TIPS ‘N’ TRICKS
Who doesn’t want a calmer morning, a less hectic afternoon and a more peaceful bedtime? Day-to-day demands have become overwhelming and create an atmosphere of constant stress. Consequently, effective time management is a skill essential to all.
Many a times, youngsters are overwhelmed by the prospect of fitting everything they have and want to complete into the few hours after school. Between homework, activities, and just time to play, there’s a lot to do. With exams just round the corner, it’s natural to feel the pressure and have panic attacks.
The important thing to remember is that there are 24 hours in a day and that is same for everyone. Therefore, good planning is the key to getting the most from all of our activities. This discipline not just helps create a good study-life balance, but also benefits us in many areas of our life.
Time management is a number of habits or learnable actions which can be learned via improved knowledge, tutoring or deliberate exercise. It represents a variety of techniques, skills and tools utilized to manage time when achieving definite jobs, assignments and objectives. Below are some key techniques to manage one’s time effectively.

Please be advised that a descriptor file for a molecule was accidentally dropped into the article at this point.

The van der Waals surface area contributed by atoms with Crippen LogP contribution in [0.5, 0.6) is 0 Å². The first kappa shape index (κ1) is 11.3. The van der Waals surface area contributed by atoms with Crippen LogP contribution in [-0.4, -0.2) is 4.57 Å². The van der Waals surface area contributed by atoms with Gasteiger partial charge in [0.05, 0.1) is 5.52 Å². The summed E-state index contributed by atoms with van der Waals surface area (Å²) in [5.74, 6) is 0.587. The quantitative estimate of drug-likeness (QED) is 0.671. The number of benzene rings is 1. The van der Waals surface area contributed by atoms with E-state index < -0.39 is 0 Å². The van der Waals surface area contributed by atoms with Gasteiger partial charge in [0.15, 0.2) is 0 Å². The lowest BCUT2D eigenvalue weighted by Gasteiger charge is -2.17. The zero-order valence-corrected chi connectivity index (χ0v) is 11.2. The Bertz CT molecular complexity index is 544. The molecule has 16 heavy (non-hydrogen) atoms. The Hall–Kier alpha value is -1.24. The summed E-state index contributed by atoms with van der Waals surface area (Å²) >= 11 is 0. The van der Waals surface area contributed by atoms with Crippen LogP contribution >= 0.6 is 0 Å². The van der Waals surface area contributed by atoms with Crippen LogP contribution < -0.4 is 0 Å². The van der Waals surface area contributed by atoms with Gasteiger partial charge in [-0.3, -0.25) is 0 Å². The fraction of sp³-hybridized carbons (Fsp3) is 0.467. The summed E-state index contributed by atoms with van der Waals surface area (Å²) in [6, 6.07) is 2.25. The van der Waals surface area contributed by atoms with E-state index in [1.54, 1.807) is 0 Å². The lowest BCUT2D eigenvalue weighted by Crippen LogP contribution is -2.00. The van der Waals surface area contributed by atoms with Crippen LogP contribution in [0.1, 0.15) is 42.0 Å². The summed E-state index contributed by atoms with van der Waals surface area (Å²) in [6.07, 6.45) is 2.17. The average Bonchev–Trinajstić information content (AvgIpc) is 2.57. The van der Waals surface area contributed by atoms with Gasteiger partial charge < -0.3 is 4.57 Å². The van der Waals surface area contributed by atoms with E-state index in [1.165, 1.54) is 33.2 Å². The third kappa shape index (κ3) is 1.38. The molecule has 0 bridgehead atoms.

A technique that has been used in business management for a long time is the categorisation of large data into groups. These groups are often marked A, B, and C - hence the name. Activities are ranked by this general criterion:
A - Tasks that are perceived as being urgent and important,
B - Tasks that are important but not urgent,
C - Tasks that are unimportant but urgent,
D -Tasks that are unimportant and not urgent.
The idea is 80 percent of tasks can be completed in 20 percent of the disposable time. The remaining 20 percent of tasks will take up 80 percent of the time. This principle is used to sort tasks into two parts. According to this form of Pareto analysis it is recommended that tasks that fall into the first category be assigned a higher priority.
Using the Eisenhower Decision Principle, tasks are evaluated using the criteria important/unimportant and urgent/not urgent, and then placed in according quadrants in an Eisenhower Matrix (also known as an “Eisenhower Box” or “Eisenhower Decision Matrix”). Tasks are then handled as follows:
POSEC is an acronym for “Prioritise by Organising, Streamlining, Economising and Contributing”. The method dictates a template which emphasizes an average individual’s immediate sense of emotional and monetary security. It suggests that by attending to one’s personal responsibilities first, an individual is better positioned to shoulder collective responsibilities.
Prioritise - Your time and define your life by goals.
Organise - Things you have to accomplish regularly to be successful (family and finances)
Streamline - Things you may not like to do, but must do (work and chores)
Economise - Things you should do or may even like to do, but they’re not pressingly urgent (pastimes and socializing)
Contribute - By paying attention to the few remaining things that make a difference (social obligations)